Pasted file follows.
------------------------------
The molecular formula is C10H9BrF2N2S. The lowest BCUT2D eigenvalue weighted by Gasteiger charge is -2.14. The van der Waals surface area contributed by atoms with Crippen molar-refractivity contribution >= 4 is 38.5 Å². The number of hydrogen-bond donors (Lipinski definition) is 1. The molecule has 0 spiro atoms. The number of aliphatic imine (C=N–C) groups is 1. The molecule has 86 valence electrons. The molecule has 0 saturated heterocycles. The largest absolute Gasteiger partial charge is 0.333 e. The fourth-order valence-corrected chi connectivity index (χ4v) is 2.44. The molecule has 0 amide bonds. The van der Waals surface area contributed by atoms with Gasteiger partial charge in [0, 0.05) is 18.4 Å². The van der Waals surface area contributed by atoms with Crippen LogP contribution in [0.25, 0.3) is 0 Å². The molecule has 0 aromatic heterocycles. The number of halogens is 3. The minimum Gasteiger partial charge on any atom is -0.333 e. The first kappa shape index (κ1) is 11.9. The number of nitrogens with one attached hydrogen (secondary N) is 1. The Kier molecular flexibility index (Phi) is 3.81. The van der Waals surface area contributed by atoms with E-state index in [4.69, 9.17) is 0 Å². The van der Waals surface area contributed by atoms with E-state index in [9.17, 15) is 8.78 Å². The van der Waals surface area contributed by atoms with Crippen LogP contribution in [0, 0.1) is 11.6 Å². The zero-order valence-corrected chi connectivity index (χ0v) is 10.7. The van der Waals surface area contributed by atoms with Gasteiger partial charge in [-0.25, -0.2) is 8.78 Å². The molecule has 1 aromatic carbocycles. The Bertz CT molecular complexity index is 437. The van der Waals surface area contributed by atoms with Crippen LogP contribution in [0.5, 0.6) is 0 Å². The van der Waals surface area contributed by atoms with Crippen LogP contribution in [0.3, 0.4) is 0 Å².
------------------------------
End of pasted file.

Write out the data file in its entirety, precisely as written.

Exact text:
The molecular formula is C10H9BrF2N2S. The lowest BCUT2D eigenvalue weighted by Gasteiger charge is -2.14. The van der Waals surface area contributed by atoms with Crippen molar-refractivity contribution >= 4 is 38.5 Å². The number of hydrogen-bond donors (Lipinski definition) is 1. The molecule has 0 spiro atoms. The number of aliphatic imine (C=N–C) groups is 1. The molecule has 86 valence electrons. The molecule has 0 saturated heterocycles. The largest absolute Gasteiger partial charge is 0.333 e. The fourth-order valence-corrected chi connectivity index (χ4v) is 2.44. The molecule has 0 amide bonds. The van der Waals surface area contributed by atoms with Gasteiger partial charge in [0, 0.05) is 18.4 Å². The van der Waals surface area contributed by atoms with Crippen LogP contribution in [0.25, 0.3) is 0 Å². The molecule has 0 aromatic heterocycles. The number of halogens is 3. The minimum Gasteiger partial charge on any atom is -0.333 e. The first kappa shape index (κ1) is 11.9. The number of nitrogens with one attached hydrogen (secondary N) is 1. The Kier molecular flexibility index (Phi) is 3.81. The van der Waals surface area contributed by atoms with E-state index in [4.69, 9.17) is 0 Å². The van der Waals surface area contributed by atoms with E-state index in [9.17, 15) is 8.78 Å². The van der Waals surface area contributed by atoms with Crippen LogP contribution in [0, 0.1) is 11.6 Å². The zero-order valence-corrected chi connectivity index (χ0v) is 10.7. The van der Waals surface area contributed by atoms with Gasteiger partial charge in [-0.25, -0.2) is 8.78 Å². The molecule has 1 aromatic carbocycles. The Bertz CT molecular complexity index is 437. The van der Waals surface area contributed by atoms with Crippen LogP contribution in [0.5, 0.6) is 0 Å². The van der Waals surface area contributed by atoms with Crippen LogP contribution in [0.3, 0.4) is 0 Å².